Four ways leaders can equip people for how work gets done

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Tech and tools empower people to do their best work, writes Colin Erasmus, COO at Microsoft South Africa.

South African employees embrace working with new technologies and rate it highly in their career progression. According to research by Boston Consulting Group (BCG), 36 percent rate it in their top three desires – higher than the global average of 27 percent.

Microsoft most recently conducted a survey to take stock of how people feel about the digital tools they use today and which of those they will need to succeed in the future. The survey, which included 2,700 employees and 1,800 business decision-makers from various job functions and industries – from marketing, sales, and customer service to finance, supply chain, and IT – yielded interesting results.

According to the survey feedback, four key principles emerged that can guide business leaders in 2023:

1. Empower people by involving them in new technology initiatives from the start

Today’s employees are hungry for better digital tools: 87 percent of employees believe pursuing digital transformation is more important now than ever before. While 84 percent of surveyed business decision makers say digital transformation projects remain a top priority, 61 percent of employees say they are not an integral part of that process.
The majority – 85 percent – agree that people across all departments need to be involved. And organisations that have put their people at the heart of digital transformation efforts have seen the value. For instance, Investec, the banking and wealth management group adopted a cloud-first strategy, and involved all people from the start through intensive training and certification. There has been a 43 percent reduction in costs, with the cloud offering a pay-as-you-use model that allows development teams to build and test solutions and applications on demand.

2. Use collaborative apps to stay connected and share information in the flow of work

Flexible work is here to stay. The BCG research found that it is still the preferred work model, with nearly 60 percent of South Africans favouring that way of working over fully on-site.
As organisations navigate this new world of work, 85 percent of employees cited collaboration tools as one of the most necessary parts of their company’s digital transformation efforts. People want to be able to collaborate with their colleagues and partners right then and there, whether they’re working on a customer situation or trying to resolve a supply chain issue. Collaboration capabilities need to be infused and embedded in everything we do.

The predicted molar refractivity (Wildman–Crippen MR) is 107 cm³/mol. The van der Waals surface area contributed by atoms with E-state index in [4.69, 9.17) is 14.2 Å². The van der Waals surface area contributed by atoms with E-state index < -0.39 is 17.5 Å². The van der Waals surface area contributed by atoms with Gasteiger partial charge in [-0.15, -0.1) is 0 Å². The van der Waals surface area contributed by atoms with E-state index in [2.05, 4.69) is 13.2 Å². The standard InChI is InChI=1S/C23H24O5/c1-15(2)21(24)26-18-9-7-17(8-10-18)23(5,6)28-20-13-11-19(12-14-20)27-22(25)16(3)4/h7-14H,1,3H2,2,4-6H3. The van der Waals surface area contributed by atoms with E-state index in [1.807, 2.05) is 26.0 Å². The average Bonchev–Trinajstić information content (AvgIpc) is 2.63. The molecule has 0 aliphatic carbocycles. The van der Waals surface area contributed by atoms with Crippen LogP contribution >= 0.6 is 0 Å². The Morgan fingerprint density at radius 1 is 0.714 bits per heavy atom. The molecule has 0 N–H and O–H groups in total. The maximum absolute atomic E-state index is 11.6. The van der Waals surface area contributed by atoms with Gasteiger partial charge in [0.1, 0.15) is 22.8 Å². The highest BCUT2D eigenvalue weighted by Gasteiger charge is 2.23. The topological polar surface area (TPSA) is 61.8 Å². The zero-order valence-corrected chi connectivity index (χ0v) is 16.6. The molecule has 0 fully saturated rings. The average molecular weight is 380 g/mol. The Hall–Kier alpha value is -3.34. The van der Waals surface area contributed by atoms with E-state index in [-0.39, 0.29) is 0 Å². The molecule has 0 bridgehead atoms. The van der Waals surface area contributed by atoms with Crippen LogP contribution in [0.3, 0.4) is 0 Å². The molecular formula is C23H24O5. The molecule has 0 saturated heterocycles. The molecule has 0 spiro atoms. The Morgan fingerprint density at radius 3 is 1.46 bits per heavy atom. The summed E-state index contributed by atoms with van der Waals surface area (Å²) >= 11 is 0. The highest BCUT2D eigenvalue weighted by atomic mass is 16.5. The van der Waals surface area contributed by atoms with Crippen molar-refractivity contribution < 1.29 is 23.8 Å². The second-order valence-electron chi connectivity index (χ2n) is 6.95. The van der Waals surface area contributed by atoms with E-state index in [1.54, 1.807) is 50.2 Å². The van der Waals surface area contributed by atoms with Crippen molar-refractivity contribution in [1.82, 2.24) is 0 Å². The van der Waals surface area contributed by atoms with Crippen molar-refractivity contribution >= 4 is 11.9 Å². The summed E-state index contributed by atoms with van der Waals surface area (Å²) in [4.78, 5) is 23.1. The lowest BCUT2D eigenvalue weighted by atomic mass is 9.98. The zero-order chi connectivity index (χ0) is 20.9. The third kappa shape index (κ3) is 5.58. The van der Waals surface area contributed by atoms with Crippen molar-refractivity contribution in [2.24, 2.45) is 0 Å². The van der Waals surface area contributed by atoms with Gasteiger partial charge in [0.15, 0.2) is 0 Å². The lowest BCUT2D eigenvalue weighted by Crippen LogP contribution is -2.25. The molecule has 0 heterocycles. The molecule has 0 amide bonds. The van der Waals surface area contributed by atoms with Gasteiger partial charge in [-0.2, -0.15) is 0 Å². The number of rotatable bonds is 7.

Asked what would work best for them, 86 percent pointed to the same solution: a single, centralised platform or portal where teams can collaborate in multiple ways. Where companies have invested in centralised tools, productivity and collaboration have improved.

3. Accelerate innovation by equipping anyone in the organisation with low-code tools

We’ve entered a new phase, where people are using low-code and no-code tools to create new apps and experiment with new ways of engaging with customers, managing and automating processes, or accessing business insights.
Nearly nine in 10 people with access to low-code tools said the tools help the organisation automate repetitive or menial tasks, reduce costs, improve analytical capabilities, better manage data, and foster innovation.

4. Help people feel more fulfilled and engaged by implementing Artificial Intelligence (AI) and automating busywork

Automating mundane interactions – like password reset requests to a call centre – has the power to substantially improve both the employee and customer experience, not to mention a company’s bottom line.
The same goes for AI. Banking group Nedbank, for example, deployed an AI-powered virtual assistant to help customers. In a matter of four months, the technology was handling 80 percent of inquiries at 10 percent of the cost. Staff were freed up to provide higher-value services to customers. For those that do have access to automation and AI-powered tools, the vast majority (89 percent) feel more fulfilled because they can spend time on work that truly matters. The ultimate goal is for anyone in the organisation to have access to all the information they need, and to be able to put it together in a way that they feel is useful. That’s the future of work.

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